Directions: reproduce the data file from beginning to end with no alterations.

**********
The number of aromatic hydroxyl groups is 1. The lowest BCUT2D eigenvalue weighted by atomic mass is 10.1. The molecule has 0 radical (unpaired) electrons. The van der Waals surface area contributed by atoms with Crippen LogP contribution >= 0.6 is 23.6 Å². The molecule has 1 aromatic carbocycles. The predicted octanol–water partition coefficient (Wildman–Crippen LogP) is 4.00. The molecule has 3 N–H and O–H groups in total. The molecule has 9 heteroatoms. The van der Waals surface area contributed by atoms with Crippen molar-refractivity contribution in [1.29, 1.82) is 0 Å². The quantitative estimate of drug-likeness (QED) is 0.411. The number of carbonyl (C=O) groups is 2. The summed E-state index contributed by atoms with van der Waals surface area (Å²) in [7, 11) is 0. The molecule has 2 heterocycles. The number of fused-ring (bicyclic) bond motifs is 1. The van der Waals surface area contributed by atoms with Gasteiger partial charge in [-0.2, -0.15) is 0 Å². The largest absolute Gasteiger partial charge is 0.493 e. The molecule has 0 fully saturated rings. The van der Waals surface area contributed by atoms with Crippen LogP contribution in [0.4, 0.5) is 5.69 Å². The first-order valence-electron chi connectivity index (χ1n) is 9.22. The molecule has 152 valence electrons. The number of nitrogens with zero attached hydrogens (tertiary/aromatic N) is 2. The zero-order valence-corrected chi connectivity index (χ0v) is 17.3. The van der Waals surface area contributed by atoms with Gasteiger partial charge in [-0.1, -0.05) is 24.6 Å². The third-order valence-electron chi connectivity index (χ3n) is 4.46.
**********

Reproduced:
The number of aromatic hydroxyl groups is 1. The lowest BCUT2D eigenvalue weighted by atomic mass is 10.1. The molecule has 0 radical (unpaired) electrons. The van der Waals surface area contributed by atoms with Crippen LogP contribution >= 0.6 is 23.6 Å². The molecule has 1 aromatic carbocycles. The predicted octanol–water partition coefficient (Wildman–Crippen LogP) is 4.00. The molecule has 3 N–H and O–H groups in total. The molecule has 9 heteroatoms. The van der Waals surface area contributed by atoms with Crippen molar-refractivity contribution in [1.29, 1.82) is 0 Å². The quantitative estimate of drug-likeness (QED) is 0.411. The number of carbonyl (C=O) groups is 2. The summed E-state index contributed by atoms with van der Waals surface area (Å²) in [7, 11) is 0. The molecule has 2 heterocycles. The number of fused-ring (bicyclic) bond motifs is 1. The van der Waals surface area contributed by atoms with Gasteiger partial charge in [-0.2, -0.15) is 0 Å². The largest absolute Gasteiger partial charge is 0.493 e. The molecule has 0 fully saturated rings. The van der Waals surface area contributed by atoms with Crippen LogP contribution in [0.4, 0.5) is 5.69 Å². The first-order valence-electron chi connectivity index (χ1n) is 9.22. The molecule has 152 valence electrons. The number of nitrogens with zero attached hydrogens (tertiary/aromatic N) is 2. The zero-order valence-corrected chi connectivity index (χ0v) is 17.3. The van der Waals surface area contributed by atoms with Gasteiger partial charge in [-0.1, -0.05) is 24.6 Å². The third-order valence-electron chi connectivity index (χ3n) is 4.46.